COLUMBIA — While other lawmakers worked to cut $500 million from the state budget, Sen. Chip Campsen was worried about folks at USC palling around with terrorists.

Campsen on Thursday called for the University of South Carolina to give back the money it paid to '60s-era radical Bill Ayers for speaking engagements he has made on the Columbia campus over the years. Campsen suggested the money be used to teach more classes on the Constitution.

The Isle of Palms Republican offered the proposal as a budget amendment during Thursday's debate before withdrawing it.

"It's very important we do something about this and send a message to USC," Campsen said.

University President Harris Pastides in a pre-released statement said that USC paid Ayers travel expenses and a small stipend, like any guest speaker, totaling $2,656 in state funds for eight lectures in 13 years.

"His occasional lectures here have always been focused solely on education, his professional expertise area," Pastides said of Ayers. "He has never been invited to our campus to espouse any political beliefs nor to discuss any of his past behaviors in support of those beliefs."

Earlier this month, Ayers made headlines when Republican Vice Presidential nominee Gov. Sarah Palin said Democratic President nominee Sen. Barack Obama had been "palling around with terrorists" by serving on boards with Ayers.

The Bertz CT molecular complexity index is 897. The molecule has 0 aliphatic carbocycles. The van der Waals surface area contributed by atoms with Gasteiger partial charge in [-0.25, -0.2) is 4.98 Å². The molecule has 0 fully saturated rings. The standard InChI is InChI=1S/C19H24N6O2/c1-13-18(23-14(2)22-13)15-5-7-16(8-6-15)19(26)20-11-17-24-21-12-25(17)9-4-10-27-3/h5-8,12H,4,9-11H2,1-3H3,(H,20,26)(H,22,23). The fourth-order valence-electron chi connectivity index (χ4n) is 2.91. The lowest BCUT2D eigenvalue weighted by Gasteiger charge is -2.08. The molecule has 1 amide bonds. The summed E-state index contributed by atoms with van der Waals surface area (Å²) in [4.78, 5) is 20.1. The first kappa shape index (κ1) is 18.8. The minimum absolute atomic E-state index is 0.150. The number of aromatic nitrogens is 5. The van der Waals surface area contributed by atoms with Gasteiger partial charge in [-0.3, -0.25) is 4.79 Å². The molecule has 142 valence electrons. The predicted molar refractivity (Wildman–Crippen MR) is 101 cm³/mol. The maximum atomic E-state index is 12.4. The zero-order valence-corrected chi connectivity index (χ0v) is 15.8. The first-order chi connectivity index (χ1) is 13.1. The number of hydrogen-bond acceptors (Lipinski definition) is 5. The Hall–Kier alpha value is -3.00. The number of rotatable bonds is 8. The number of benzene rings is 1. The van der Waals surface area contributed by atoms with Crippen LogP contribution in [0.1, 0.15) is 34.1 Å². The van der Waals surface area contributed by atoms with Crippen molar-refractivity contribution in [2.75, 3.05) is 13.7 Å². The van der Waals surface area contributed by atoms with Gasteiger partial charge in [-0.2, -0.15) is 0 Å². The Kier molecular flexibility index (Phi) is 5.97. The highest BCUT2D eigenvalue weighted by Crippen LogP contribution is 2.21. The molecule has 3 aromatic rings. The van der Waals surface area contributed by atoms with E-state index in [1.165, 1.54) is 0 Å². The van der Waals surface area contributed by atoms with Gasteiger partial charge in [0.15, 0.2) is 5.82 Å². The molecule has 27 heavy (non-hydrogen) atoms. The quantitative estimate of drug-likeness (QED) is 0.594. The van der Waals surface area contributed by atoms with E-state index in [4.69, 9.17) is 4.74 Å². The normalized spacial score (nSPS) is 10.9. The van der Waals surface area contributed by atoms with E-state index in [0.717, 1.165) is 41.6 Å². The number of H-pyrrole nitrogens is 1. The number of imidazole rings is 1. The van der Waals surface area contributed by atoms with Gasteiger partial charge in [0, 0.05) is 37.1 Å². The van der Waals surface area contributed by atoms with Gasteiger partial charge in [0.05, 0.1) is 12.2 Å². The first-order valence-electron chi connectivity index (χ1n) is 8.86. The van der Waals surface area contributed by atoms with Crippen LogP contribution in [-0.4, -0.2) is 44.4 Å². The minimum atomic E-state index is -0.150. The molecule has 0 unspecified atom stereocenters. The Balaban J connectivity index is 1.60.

Ayers co-founded the Weather Underground, an anti-war group. He is now an education professor at the University of Illinois-Chicago.

Sen. Darrell Jackson, D-Hopkins, asked Campsen if he approves of every speaker whose stood before students at the College of Charleston and if it was his intent to censor them too.

"I am no fan of William Ayers," Jackson said. "But I am a fan of open education."

Campsen said he was not censoring Ayers and that he supports free speech. He said he just doesn't want state money to go toward paying for someone like Ayers to influence the state's future educators.

After occupying the Senate's attention for 30 minutes, Campsen withdrew the amendment saying he didn't want to hinder the special session. But, he said, he will consider introducing legislation on the matter in January.

Given Palin's heavily criticized statements recently on the job of a vice president, when asked if the VP nominee could benefit from such a crash course on the Constitution, Campsen said "no."

"I think she has a very good understanding of the Constitution and federalism," Campsen said.